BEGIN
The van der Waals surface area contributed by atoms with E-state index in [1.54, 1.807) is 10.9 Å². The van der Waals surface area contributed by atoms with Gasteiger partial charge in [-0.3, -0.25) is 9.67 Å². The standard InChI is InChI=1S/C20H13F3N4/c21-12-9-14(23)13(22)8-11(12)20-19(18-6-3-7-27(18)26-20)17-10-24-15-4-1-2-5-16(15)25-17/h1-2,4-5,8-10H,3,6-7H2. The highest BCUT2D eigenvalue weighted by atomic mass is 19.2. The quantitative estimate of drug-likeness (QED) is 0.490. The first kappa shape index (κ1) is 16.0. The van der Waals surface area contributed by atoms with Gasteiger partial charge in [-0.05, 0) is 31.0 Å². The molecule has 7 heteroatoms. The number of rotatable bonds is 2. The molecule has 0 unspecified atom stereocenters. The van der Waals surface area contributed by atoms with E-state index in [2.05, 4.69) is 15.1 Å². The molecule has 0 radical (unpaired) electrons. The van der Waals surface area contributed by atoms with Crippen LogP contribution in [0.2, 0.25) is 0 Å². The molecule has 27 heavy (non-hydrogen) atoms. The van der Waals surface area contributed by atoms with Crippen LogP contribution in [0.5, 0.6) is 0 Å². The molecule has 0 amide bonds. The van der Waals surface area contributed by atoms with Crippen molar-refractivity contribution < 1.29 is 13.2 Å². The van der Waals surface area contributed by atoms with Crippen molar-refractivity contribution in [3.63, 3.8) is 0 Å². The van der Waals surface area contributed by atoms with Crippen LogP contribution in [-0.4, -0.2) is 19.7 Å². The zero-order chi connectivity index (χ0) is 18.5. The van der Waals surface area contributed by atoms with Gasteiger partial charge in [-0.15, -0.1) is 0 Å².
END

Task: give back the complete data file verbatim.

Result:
The van der Waals surface area contributed by atoms with E-state index in [1.54, 1.807) is 10.9 Å². The van der Waals surface area contributed by atoms with Gasteiger partial charge in [-0.3, -0.25) is 9.67 Å². The standard InChI is InChI=1S/C20H13F3N4/c21-12-9-14(23)13(22)8-11(12)20-19(18-6-3-7-27(18)26-20)17-10-24-15-4-1-2-5-16(15)25-17/h1-2,4-5,8-10H,3,6-7H2. The highest BCUT2D eigenvalue weighted by atomic mass is 19.2. The quantitative estimate of drug-likeness (QED) is 0.490. The first kappa shape index (κ1) is 16.0. The van der Waals surface area contributed by atoms with Gasteiger partial charge in [-0.05, 0) is 31.0 Å². The molecule has 7 heteroatoms. The number of rotatable bonds is 2. The molecule has 0 unspecified atom stereocenters. The van der Waals surface area contributed by atoms with E-state index in [2.05, 4.69) is 15.1 Å². The molecule has 0 radical (unpaired) electrons. The van der Waals surface area contributed by atoms with Crippen LogP contribution in [0.2, 0.25) is 0 Å². The molecule has 27 heavy (non-hydrogen) atoms. The van der Waals surface area contributed by atoms with Crippen LogP contribution in [0.5, 0.6) is 0 Å². The molecule has 0 amide bonds. The van der Waals surface area contributed by atoms with Crippen molar-refractivity contribution < 1.29 is 13.2 Å². The van der Waals surface area contributed by atoms with Crippen molar-refractivity contribution in [3.63, 3.8) is 0 Å². The van der Waals surface area contributed by atoms with Crippen LogP contribution in [-0.4, -0.2) is 19.7 Å². The zero-order chi connectivity index (χ0) is 18.5. The van der Waals surface area contributed by atoms with Gasteiger partial charge in [-0.15, -0.1) is 0 Å².